Monday, February 26, 2018

Who Will Win the Oscar for Best Cinematography?

This article ran as part of this year’s LAMB Devours the Oscars series.

In a rare change of pace for Oscar discussion, a technical award is one of the most talked about races this year. When the Oscar nominations were announced last month, people were ecstatic when cinematographer Rachel Morrison became the first woman ever nominated for Best Cinematography. Morrison has some very strong competition, as nearly every nominee has an honest chance of winning. Let’s dive into each nominee by discussing their chances this year, their past work, and how Oscar politics could play a part in who wins.

Roger Deakins – Blade Runner 2049
Roger Deakins is a legend. He’s one of the best cinematographers in the game, and has been for decades. Shockingly, Deakins has yet to win an Oscar, despite being nominated for this award 14 times. He should have a few Oscars already (his work on The Assassination of Jesse James by the Coward Robert Ford reinvented what cinematography can do), but if there’s one thing I loathe about the Oscars, it is awarding someone simply because it is their time. I firmly believe that Oscars should be awarded for the current work, not a career of work. And, thankfully, with that noted, if Deakins wins this year, it will absolutely be justified, as Blade Runner 2049 looks astounding. Blade Runner 2049 was as audacious a studio film that was released in 2017, and Deakins helped create (and maintain) the film’s massive scope. If I voted, Deakins would get my vote.

Bruno Delbonnel – Darkest Hour
I love Bruno Delbonnel, but he’s the one nominee that I wouldn’t have nominated here. Regardless, he is nominated, and he has an underdog’s shot at winning. Similar to Deakins, the Academy loves to nominate Delbonnel, but not award him. Delbonnel has five career nominations, including one for Amélie, which is one of the best looking films ever lensed. Gary Oldman is presumably a lock for Best Actor for Darkest Hour, but I’m not sure that helps Delbonnel’s chances much. Unfortunately for Delbonnel, I think he’ll have to accept his nomination as his award.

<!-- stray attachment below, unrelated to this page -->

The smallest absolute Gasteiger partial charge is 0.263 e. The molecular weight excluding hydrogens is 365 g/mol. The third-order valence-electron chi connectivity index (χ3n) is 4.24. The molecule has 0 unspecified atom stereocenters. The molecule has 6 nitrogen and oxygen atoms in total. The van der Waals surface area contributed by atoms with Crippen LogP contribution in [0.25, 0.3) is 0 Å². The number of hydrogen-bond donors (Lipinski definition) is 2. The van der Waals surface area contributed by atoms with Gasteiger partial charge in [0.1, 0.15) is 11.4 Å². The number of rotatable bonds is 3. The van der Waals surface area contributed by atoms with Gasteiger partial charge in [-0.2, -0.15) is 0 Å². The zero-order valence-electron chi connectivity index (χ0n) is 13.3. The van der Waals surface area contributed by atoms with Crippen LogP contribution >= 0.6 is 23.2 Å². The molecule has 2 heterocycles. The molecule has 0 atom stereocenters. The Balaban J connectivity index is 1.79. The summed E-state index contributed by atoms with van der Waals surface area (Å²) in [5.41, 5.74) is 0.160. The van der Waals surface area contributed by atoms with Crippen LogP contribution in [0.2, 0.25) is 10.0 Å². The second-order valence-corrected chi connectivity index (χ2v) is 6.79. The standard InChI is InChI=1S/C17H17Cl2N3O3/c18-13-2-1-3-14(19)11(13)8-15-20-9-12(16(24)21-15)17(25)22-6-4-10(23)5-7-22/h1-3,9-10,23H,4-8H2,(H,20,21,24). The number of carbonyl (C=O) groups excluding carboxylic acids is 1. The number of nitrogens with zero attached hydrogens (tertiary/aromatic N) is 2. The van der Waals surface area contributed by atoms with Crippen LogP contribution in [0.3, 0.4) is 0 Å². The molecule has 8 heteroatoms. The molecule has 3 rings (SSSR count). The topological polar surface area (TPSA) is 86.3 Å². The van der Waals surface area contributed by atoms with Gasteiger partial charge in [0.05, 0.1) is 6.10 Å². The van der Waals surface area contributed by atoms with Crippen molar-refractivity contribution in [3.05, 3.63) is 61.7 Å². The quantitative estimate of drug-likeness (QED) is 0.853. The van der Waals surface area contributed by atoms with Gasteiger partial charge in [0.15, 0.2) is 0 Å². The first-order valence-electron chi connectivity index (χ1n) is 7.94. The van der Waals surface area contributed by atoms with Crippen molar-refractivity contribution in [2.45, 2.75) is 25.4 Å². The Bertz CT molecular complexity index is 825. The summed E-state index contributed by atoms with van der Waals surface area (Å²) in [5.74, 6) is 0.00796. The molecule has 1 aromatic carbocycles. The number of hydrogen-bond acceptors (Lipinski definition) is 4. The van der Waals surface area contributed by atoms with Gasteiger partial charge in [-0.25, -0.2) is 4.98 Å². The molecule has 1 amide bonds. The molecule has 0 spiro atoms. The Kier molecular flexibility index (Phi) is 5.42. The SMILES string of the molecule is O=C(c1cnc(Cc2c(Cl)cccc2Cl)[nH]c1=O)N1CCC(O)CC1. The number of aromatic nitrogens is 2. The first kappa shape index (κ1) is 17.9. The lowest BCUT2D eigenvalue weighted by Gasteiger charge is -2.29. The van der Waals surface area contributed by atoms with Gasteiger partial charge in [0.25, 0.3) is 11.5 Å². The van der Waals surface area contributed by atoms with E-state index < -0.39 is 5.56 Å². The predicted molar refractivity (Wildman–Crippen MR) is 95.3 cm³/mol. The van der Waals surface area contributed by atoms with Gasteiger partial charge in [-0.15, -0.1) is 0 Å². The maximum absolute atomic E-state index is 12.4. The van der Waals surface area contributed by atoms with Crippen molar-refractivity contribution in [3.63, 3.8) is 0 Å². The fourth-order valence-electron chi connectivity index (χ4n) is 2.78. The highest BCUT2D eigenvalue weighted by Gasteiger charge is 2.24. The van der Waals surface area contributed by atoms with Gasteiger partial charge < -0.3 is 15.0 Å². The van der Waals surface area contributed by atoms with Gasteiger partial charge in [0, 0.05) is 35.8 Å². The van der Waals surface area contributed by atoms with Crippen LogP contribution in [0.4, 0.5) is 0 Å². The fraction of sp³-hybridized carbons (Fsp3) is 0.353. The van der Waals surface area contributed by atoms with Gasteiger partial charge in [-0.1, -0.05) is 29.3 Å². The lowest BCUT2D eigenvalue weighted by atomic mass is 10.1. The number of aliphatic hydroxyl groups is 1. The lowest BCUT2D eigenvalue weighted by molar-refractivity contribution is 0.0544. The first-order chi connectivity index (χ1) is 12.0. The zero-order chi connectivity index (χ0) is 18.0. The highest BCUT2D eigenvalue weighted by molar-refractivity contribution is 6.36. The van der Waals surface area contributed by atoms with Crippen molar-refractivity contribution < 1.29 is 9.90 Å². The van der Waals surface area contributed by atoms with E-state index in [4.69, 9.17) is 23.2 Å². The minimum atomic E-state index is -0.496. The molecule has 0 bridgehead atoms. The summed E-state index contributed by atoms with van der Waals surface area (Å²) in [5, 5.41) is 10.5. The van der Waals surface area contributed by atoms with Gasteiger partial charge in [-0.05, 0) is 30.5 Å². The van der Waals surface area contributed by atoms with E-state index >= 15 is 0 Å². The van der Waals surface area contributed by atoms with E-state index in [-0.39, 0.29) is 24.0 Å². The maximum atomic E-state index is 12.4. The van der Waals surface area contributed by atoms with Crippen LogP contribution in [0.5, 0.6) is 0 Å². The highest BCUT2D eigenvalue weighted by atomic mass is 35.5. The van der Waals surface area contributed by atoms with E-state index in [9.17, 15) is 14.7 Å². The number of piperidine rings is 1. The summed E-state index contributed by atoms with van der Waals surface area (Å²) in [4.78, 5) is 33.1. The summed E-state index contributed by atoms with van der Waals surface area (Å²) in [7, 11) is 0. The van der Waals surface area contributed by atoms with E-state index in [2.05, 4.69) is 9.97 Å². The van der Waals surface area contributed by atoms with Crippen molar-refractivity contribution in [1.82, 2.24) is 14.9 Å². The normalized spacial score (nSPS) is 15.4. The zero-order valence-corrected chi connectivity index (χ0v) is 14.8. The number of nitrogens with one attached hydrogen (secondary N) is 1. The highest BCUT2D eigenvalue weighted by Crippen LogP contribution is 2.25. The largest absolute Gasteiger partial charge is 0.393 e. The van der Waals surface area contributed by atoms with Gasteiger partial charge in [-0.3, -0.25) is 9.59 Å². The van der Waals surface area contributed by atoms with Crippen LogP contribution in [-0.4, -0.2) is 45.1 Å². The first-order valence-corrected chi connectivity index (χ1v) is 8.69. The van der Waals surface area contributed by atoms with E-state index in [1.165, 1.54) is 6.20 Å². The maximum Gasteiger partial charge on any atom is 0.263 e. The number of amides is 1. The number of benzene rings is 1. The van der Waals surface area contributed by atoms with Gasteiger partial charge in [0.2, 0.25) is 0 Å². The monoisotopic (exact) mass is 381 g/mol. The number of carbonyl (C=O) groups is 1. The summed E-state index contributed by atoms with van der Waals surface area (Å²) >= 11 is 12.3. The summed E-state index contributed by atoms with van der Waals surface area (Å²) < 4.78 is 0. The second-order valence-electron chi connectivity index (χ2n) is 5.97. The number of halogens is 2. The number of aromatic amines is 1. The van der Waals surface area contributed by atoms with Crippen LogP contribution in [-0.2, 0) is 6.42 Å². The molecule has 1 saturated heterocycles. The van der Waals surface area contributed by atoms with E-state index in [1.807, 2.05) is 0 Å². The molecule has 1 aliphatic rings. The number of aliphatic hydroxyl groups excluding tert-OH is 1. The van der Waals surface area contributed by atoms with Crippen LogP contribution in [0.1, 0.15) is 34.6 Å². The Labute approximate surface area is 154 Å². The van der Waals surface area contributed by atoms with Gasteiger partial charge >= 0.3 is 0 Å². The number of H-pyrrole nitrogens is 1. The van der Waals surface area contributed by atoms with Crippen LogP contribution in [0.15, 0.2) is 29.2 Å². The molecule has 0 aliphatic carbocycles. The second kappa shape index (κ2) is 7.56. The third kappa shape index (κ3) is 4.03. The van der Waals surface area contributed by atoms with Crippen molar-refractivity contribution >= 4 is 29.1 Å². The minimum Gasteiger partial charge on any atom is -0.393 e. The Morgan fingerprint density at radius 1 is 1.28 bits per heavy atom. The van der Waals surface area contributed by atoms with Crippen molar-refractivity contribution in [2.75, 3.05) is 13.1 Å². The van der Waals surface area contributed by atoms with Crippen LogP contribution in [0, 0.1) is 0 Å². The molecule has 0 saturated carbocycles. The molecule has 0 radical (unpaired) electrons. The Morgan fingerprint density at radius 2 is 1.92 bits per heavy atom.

Hoyte Van Hoytema – Dunkrik
Hoyte Van Hoytema is relatively new to lensing major movies, beginning with Let the Right One In in 2008. But since then, his career has excelled, shooting films like Tinker Tailor Soldier Spy, Her, Spectre and more. Surprisingly, this is Hoytema’s first Oscar nomination (he should’ve been nominated in 2014 for shooting Interstellar), and, moreover, he is some of Deakins’ biggest competition. Say what you will about Dunkirk, but the movie looked great. Shot largely on IMAX 65mm film, the cinematography of Dunkirk was a character itself. But I’m not sure Christopher Nolan’s film has the overall award’s buzz to take home any major prizes, if any at all.

Rachel Morrison – Mudbound
This is the nominee everyone is talking about, and that, in today’s culture, is enough to get you a major award. Best to be clear here: Morrison deserves to be nominated in this category, but I do not think Mudbound is a better shot film than Blade Runner 2049, Dunkirk, or The Shape of Water. Still, if Morrison were to win, you wouldn’t hear me complaining. The Oscars are heavily influenced by culture politics. This is fact. And it has became more apparent in the last decade. It is baffling that it took the Academy this long to nominate a woman in this category, but her nomination is well earned, and is being buzzed about constantly. Beyond that, Netflix is going to campaign very hard for Morrison here, as they should. Ultimately, I don’t believe Morrison will win, but if she did, it should surprise no one.